Typically the dentist or dental hygienist uses special instruments to clean or debride the teeth below the gumline in order to disrupt any plaque growing there. This treatment helps in preventing any further progress of established periodontal disease. Multiple studies have shown that even after periodontal debridement, bacteria and plaque tend to grow back to earlier (pre-cleaning) levels after about 3–4 months. Without proper oral hygiene, it is difficult to overcome periodontal disease, more so if the patient has been suffering from extensive periodontal disease for considerable period.
A periodontist carries out effective cleaning in deep pockets. The process includes various methods such as scaling and root planing. The periodontist will also prescribe antibiotic and antifungal medications to treat infection in order to halt the progression of the disease.
Common treatments for periodontal disease:
- Dental Cleaning. A professional dental cleaning or debridement is a cleaning procedure that thoroughly cleans the teeth. Regular cleaning is an excellent way to help keep the oral cavity in good health and stop the spread of gum disease (gingivitis and periodontal disease). Cleaning is recommended twice annually as a preventative measure, but those with history of periodontal diseases should opt for it every 3-4 months. Although periodontal diseases are not completely reversible, cleaning does play an important role in keeping the disease under control.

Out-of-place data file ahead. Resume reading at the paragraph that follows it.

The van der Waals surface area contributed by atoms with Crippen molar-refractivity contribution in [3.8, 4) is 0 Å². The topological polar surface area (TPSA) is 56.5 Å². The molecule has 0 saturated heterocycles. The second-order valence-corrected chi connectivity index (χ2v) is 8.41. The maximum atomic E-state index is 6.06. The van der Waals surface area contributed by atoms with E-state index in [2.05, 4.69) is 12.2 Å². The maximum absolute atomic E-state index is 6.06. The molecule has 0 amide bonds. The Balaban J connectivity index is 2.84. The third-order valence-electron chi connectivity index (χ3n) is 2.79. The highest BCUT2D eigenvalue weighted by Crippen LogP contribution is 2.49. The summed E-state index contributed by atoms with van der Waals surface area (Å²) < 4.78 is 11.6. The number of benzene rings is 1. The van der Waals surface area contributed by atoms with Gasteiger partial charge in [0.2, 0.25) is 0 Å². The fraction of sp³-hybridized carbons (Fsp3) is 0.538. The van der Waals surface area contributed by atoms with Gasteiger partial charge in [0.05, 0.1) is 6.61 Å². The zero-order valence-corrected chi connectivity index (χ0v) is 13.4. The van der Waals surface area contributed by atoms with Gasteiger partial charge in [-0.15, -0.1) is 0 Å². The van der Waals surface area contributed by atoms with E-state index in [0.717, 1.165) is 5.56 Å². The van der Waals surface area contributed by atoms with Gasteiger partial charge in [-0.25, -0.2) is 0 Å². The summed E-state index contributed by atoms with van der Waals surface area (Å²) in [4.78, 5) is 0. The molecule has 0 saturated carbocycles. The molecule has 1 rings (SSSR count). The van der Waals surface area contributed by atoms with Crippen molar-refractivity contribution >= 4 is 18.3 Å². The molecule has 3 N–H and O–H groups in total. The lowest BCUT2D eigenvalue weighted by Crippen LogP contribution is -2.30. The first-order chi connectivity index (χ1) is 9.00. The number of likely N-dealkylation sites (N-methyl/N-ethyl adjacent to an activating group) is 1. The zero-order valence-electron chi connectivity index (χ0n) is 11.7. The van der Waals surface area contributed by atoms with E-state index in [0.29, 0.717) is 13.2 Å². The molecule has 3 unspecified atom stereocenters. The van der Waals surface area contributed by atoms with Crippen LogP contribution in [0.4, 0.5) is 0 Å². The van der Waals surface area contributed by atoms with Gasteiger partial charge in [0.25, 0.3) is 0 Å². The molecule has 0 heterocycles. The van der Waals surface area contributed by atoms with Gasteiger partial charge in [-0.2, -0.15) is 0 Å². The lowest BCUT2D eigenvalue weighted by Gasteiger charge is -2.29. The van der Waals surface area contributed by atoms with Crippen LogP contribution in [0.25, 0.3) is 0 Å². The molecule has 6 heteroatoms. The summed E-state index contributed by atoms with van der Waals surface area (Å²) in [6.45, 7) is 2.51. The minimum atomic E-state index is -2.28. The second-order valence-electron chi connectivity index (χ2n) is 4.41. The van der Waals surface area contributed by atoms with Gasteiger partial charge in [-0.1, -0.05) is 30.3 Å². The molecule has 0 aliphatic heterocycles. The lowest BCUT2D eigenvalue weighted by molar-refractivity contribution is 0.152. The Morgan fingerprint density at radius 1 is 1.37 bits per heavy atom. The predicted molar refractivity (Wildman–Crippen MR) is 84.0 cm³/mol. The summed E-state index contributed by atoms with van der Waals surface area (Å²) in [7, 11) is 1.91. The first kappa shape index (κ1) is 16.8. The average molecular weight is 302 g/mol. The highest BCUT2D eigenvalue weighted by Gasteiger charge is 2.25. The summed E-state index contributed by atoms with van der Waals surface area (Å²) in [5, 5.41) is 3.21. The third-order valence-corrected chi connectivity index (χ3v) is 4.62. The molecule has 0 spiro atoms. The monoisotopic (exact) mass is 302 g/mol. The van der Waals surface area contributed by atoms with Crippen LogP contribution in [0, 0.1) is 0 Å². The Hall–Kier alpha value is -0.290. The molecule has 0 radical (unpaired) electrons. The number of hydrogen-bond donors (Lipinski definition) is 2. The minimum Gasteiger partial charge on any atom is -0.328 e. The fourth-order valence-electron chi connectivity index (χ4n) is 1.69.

- Scaling and Root Planing. The bacteria and calculus or tarter need to be removed in order to maintain health of the gum tissue. The gum pockets are cleaned using a deep cleaning process called scaling and root planing. These are further normally treated with laser and/or antiobiotics as necessary to help alleviate the infection. A prescription mouthwash may be incorporated into daily cleaning routines. If the pockets do not heal after scaling and root planing, periodontal surgery may be needed to reduce pocket depths, making teeth easier to clean. Your dentist might also recommend that you see a Periodontist (specialist of the gums and supporting bone).
- Laser Bacterial Reduction. Laser treatments can be used in combination with scaling and root planning, antibiotic treatments, curettage, surgery or as a stand-alone treatment to help reduce bacteria before and/or after many common periodontal procedures. Research has shown that laser treatments have been incredibly effective to deter bacteria from re-colonizing.
- Tissue Regeneration. Bone and gum grafting procedures are performed to actively encourage regrowth the tissues that have been destroyed.
- Pocket Reduction Surgery. Pocket reduction surgery (also known as flap surgery) is a surgical treatment that can be performed to reduce the pocket size between the teeth and gums. Surgery on the jawbone is another option that serves to eliminate indentations in the bone that foster the colonization of bacteria.
- Dental Implants. When teeth have been lost due to periodontal disease, the aesthetics and functionality of the mouth can be restored by implanting prosthetic teeth into the jawbone. Tissue regeneration procedures may be required prior to the placement of a dental implant in order to strengthen the bone.
Since Periodontal disease is not completely reversible it can re-activate, the bacterial colonies begin to rebuild every 50 to 75 days. If you are diagnosed with periodontal disease, you need ongoing periodontal maintenance cleanings every 3-4 months to prevent spread of the disease.